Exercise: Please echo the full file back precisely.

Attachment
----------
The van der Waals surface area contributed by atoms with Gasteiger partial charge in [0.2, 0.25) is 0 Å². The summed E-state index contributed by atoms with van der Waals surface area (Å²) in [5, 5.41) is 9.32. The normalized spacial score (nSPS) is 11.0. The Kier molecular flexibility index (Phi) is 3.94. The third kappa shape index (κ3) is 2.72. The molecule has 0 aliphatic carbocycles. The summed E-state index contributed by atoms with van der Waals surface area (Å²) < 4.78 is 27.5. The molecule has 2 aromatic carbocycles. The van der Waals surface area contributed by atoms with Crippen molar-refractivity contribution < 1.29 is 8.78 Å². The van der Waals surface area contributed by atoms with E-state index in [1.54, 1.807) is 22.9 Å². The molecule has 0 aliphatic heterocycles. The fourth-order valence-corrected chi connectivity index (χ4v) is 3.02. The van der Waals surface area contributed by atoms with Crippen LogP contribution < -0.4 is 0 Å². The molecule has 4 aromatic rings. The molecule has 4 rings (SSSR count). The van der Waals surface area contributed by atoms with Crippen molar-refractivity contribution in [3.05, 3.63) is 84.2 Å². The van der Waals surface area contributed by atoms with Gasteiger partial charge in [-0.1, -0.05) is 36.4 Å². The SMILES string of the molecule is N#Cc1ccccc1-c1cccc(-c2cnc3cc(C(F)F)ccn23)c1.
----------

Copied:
The van der Waals surface area contributed by atoms with Gasteiger partial charge in [0.2, 0.25) is 0 Å². The summed E-state index contributed by atoms with van der Waals surface area (Å²) in [5, 5.41) is 9.32. The normalized spacial score (nSPS) is 11.0. The Kier molecular flexibility index (Phi) is 3.94. The third kappa shape index (κ3) is 2.72. The molecule has 0 aliphatic carbocycles. The summed E-state index contributed by atoms with van der Waals surface area (Å²) < 4.78 is 27.5. The molecule has 2 aromatic carbocycles. The van der Waals surface area contributed by atoms with Crippen molar-refractivity contribution < 1.29 is 8.78 Å². The van der Waals surface area contributed by atoms with E-state index in [1.54, 1.807) is 22.9 Å². The molecule has 0 aliphatic heterocycles. The fourth-order valence-corrected chi connectivity index (χ4v) is 3.02. The van der Waals surface area contributed by atoms with Crippen LogP contribution < -0.4 is 0 Å². The molecule has 4 aromatic rings. The molecule has 4 rings (SSSR count). The van der Waals surface area contributed by atoms with Crippen molar-refractivity contribution in [3.05, 3.63) is 84.2 Å². The van der Waals surface area contributed by atoms with Gasteiger partial charge in [-0.1, -0.05) is 36.4 Å². The SMILES string of the molecule is N#Cc1ccccc1-c1cccc(-c2cnc3cc(C(F)F)ccn23)c1.